The Past: The Oregon Supreme Court Task Force on Racial/Ethnic Issues in the Judicial System
On February 21, 1992, the Oregon Supreme Court established the Task Force on Racial/Ethnic Issues in the Judicial System to identify problems faced by minorities in Oregon's justice system and to propose realistic and attainable solutions to the identified problems. Chief Justice Wallace P. Carson, Jr., appointed an ethnically and professionally diverse group of 18 persons to serve on the Task Force under the direction of the Oregon Supreme Court Justice, and former Chief Justice Edwin J. Peterson. In May 1994, the Task Force published its findings and made 72 recommendations. The recommendations touched virtually every aspect of the justice system -- law schools, the Oregon State Bar (OSB), the Oregon Judicial Department (OJD), law firms and law enforcement and other government agencies.
The findings of the Task Force on Racial/Ethnic Issues in the Judicial System demonstrated that the problems racial and ethnic minorities experience in their dealings with the justice system do not stem from overt acts of disrespect or mistreatment. In the context of Oregon's court system, explicit manifestations of racial bias rarely occur, and when they do, are isolated events. Rather, as the Task Force discovered, something more pervasive is at work: institutionalized bias. Institutionalized bias descries a residue of beliefs that continue to linger in the subconscious of our society, perpetuate negative stereotypes and accordingly affect people's actions without their knowledge.
Given the subtle nature of institutionalized bias, the Task Force observed that the greatest challenge to resolving the problem is convincing nonminority people of good will that, in a subconscious manner, they are the key contributors to the problem. When confronted with such a suggestion, nonminorities are quick to defend themselves rather than critically analyze the system in which they operate. It is crucial to the successful elimination of institutionalized bias for nonminorities to understand its power and become vigilant against its possible manifestations, because given their numbers and placement in positions of power, once nonminorities take responsibility for contributing to the problems flowing from institutionalized bias, the solutions will come more easily. In short, and as noted by the Task Force, "increased understanding fosters fairness."
The Present: The Oregon Supreme Court Implementation Committee
The first recommendation of the Task Force encouraged the Oregon Supreme Court to "appoint a committee to assist in the implementation of the recommendations." In accordance with the recommendations, and as a sign of its commitment to rectifying the problems identified by the Task Force, on June 15, 1994, the Supreme Court established an eight-person Implementation Committee. Chief Justice Carson charged the Implementation Committee with overseeing the translation of the 72 recommendations into directives, programs or legislation and preparing an Implementation Progress Report. Under the leadership of Judge Paul J. De Muniz of the Oregon Court of Appeals, the Implementation Committee divided itself into seven subcommittees, met with all the affected entities, considered all 72 recommendations, and developed a legislative package of six bills (Senate Bills 864 through 869).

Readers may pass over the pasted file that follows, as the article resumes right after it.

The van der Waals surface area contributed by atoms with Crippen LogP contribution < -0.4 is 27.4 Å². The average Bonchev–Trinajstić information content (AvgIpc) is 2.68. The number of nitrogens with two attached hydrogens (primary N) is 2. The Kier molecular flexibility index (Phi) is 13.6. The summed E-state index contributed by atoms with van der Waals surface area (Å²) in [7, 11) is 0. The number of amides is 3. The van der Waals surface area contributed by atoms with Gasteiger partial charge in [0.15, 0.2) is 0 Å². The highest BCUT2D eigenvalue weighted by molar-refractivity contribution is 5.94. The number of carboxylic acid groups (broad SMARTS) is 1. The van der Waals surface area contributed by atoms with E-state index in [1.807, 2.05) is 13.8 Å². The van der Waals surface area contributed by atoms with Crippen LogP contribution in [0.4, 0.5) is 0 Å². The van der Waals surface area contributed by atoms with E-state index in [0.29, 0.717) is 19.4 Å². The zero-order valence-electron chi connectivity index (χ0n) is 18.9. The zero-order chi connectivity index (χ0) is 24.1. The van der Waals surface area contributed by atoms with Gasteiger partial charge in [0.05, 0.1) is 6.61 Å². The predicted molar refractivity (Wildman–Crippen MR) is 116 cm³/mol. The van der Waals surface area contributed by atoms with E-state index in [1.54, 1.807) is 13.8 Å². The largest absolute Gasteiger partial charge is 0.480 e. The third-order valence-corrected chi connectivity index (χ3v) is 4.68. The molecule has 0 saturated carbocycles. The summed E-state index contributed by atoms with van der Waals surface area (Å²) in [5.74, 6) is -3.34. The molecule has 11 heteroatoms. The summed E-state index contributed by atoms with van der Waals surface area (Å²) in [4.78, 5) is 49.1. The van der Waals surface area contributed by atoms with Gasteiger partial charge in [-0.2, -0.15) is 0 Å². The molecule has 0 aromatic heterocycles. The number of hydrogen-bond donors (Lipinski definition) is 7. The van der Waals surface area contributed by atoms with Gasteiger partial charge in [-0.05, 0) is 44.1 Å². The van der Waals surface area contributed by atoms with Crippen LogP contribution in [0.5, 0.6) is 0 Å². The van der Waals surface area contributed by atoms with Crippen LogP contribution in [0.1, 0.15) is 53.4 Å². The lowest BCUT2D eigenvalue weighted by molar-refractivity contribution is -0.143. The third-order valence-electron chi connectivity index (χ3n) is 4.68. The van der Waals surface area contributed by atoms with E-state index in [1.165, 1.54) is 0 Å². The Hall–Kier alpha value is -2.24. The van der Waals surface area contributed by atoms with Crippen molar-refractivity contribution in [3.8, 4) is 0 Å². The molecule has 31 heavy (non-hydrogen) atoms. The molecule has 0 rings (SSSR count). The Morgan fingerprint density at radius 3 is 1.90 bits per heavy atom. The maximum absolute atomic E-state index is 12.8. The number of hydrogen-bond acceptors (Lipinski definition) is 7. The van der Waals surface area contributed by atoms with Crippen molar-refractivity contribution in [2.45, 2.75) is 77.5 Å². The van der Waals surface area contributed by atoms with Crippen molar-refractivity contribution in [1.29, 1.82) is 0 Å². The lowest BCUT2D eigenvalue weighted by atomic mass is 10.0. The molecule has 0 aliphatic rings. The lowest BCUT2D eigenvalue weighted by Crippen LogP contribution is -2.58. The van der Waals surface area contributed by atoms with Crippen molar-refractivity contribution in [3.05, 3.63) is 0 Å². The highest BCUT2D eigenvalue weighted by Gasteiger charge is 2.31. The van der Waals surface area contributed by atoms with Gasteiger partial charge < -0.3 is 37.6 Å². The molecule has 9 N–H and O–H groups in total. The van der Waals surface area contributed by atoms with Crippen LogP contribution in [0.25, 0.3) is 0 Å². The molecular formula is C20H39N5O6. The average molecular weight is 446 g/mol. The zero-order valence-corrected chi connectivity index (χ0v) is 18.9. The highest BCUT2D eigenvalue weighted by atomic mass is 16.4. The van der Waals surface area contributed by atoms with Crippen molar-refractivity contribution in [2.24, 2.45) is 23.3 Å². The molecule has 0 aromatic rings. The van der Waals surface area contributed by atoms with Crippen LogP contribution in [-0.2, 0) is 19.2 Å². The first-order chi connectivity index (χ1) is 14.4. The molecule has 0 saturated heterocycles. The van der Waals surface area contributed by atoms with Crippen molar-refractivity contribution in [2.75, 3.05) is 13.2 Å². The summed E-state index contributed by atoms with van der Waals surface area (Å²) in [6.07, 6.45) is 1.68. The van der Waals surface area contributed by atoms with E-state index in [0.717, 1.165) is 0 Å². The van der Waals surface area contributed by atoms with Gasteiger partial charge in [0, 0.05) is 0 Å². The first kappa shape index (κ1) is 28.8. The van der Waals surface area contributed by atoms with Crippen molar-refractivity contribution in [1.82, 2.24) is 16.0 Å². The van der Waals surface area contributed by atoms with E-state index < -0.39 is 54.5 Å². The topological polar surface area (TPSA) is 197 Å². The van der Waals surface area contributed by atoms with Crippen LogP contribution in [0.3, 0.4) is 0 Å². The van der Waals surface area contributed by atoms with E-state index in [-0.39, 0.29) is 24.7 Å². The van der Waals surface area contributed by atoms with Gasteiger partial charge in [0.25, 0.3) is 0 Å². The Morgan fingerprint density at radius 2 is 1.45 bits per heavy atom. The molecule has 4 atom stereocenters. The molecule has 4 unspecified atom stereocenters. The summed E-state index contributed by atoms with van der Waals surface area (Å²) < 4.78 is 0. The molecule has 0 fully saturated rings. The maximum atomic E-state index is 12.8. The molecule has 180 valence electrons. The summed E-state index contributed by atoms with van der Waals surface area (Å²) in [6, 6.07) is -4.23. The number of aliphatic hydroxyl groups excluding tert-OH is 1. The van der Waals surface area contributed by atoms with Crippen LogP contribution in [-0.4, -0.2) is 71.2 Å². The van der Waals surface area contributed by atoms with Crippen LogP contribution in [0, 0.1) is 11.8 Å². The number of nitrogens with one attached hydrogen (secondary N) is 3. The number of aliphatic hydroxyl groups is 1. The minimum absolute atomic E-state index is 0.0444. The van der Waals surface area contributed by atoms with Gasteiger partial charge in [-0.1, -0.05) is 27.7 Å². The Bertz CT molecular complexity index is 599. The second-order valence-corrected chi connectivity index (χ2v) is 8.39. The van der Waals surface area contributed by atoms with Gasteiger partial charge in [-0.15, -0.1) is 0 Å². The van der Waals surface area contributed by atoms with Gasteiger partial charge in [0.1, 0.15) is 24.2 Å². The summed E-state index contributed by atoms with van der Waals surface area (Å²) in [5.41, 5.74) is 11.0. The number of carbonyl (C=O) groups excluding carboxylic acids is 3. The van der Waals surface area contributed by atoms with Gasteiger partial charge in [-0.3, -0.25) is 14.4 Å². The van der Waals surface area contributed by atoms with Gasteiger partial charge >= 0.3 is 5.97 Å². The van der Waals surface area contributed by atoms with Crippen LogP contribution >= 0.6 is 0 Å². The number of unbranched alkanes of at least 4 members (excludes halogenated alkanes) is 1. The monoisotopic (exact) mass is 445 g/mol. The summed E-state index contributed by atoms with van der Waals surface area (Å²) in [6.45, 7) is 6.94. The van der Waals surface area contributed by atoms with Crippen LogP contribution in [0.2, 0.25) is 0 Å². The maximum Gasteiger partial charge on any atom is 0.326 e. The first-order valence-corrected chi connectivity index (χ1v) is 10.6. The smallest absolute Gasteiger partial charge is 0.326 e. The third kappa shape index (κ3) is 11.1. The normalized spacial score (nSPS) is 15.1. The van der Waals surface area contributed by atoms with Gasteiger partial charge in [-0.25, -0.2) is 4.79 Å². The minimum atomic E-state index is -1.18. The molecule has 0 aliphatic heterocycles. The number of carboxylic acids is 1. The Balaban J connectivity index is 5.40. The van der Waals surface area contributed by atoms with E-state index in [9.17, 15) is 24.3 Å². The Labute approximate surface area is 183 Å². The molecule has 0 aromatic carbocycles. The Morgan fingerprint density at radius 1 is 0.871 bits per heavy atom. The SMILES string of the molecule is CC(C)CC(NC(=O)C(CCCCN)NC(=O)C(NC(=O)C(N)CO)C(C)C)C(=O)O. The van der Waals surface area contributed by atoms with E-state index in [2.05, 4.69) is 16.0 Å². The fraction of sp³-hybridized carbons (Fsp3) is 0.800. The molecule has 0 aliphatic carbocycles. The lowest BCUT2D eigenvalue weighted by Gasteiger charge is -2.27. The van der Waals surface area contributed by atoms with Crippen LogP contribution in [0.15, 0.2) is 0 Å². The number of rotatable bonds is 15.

The Committee's general charge was to oversee, to the extent possible, the implementation of the 72 recommendations. Because the charge directed it to oversee implementation, not implement the charges itself, the Implementation Committee was not empowered with economic incentives or armed with sanction authority to aid the implementation process. Rather, it facilitated the implementation process by relying on the collective goodwill of the affected entities to make change happen. Accordingly, the responsibility of translating the recommendations into directives or programs lay with the Judicial Department, other government agencies, members of the bar, law enforcement agencies, the Oregon law schools and the Oregon State Bar. The Implementation Committee did, however, take a lead role in the development of related legislation. The committee, therefore, fulfilled its duty by determining the implementation status of each recommendation, meeting with all the affected entities, identifying areas where the committee could aid implementation efforts and providing such support, developing and pursuing the passage of six bills, and completing a progress report.